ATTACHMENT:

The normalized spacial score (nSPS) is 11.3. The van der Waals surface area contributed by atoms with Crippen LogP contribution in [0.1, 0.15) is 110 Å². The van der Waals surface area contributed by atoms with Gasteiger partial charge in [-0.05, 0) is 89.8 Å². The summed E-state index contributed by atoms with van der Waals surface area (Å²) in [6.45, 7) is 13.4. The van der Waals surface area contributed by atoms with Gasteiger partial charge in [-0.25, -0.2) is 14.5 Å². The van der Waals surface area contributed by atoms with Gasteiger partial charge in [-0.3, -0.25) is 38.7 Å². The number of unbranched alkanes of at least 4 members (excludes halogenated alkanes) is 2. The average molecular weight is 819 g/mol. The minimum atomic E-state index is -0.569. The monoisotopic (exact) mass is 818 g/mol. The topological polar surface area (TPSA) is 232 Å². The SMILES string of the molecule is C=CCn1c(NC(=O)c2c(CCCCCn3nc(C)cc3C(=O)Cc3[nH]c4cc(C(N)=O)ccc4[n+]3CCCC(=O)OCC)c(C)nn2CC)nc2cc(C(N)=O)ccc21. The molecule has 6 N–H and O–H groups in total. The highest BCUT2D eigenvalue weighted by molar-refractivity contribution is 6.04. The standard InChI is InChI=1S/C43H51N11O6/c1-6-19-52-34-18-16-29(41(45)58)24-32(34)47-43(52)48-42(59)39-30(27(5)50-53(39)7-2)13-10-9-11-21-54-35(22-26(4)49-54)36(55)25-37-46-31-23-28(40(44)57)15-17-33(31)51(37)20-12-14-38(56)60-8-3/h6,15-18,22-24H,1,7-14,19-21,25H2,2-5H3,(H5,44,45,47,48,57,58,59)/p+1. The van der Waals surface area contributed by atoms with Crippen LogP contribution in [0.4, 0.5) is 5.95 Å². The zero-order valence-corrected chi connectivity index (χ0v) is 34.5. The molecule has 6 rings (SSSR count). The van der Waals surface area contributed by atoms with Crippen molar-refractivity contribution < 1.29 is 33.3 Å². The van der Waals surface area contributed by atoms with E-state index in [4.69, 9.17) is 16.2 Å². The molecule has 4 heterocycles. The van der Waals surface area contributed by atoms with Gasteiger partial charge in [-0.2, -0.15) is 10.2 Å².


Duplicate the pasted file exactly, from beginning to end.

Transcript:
The normalized spacial score (nSPS) is 11.3. The van der Waals surface area contributed by atoms with Crippen LogP contribution in [0.1, 0.15) is 110 Å². The van der Waals surface area contributed by atoms with Gasteiger partial charge in [-0.05, 0) is 89.8 Å². The summed E-state index contributed by atoms with van der Waals surface area (Å²) in [6.45, 7) is 13.4. The van der Waals surface area contributed by atoms with Gasteiger partial charge in [-0.25, -0.2) is 14.5 Å². The van der Waals surface area contributed by atoms with Gasteiger partial charge in [-0.3, -0.25) is 38.7 Å². The number of unbranched alkanes of at least 4 members (excludes halogenated alkanes) is 2. The average molecular weight is 819 g/mol. The minimum atomic E-state index is -0.569. The monoisotopic (exact) mass is 818 g/mol. The topological polar surface area (TPSA) is 232 Å². The SMILES string of the molecule is C=CCn1c(NC(=O)c2c(CCCCCn3nc(C)cc3C(=O)Cc3[nH]c4cc(C(N)=O)ccc4[n+]3CCCC(=O)OCC)c(C)nn2CC)nc2cc(C(N)=O)ccc21. The molecule has 6 N–H and O–H groups in total. The highest BCUT2D eigenvalue weighted by molar-refractivity contribution is 6.04. The standard InChI is InChI=1S/C43H51N11O6/c1-6-19-52-34-18-16-29(41(45)58)24-32(34)47-43(52)48-42(59)39-30(27(5)50-53(39)7-2)13-10-9-11-21-54-35(22-26(4)49-54)36(55)25-37-46-31-23-28(40(44)57)15-17-33(31)51(37)20-12-14-38(56)60-8-3/h6,15-18,22-24H,1,7-14,19-21,25H2,2-5H3,(H5,44,45,47,48,57,58,59)/p+1. The van der Waals surface area contributed by atoms with Crippen LogP contribution in [0.4, 0.5) is 5.95 Å². The zero-order valence-corrected chi connectivity index (χ0v) is 34.5. The molecule has 6 rings (SSSR count). The van der Waals surface area contributed by atoms with Crippen molar-refractivity contribution < 1.29 is 33.3 Å². The van der Waals surface area contributed by atoms with E-state index in [4.69, 9.17) is 16.2 Å². The molecule has 4 heterocycles. The van der Waals surface area contributed by atoms with Gasteiger partial charge in [-0.2, -0.15) is 10.2 Å².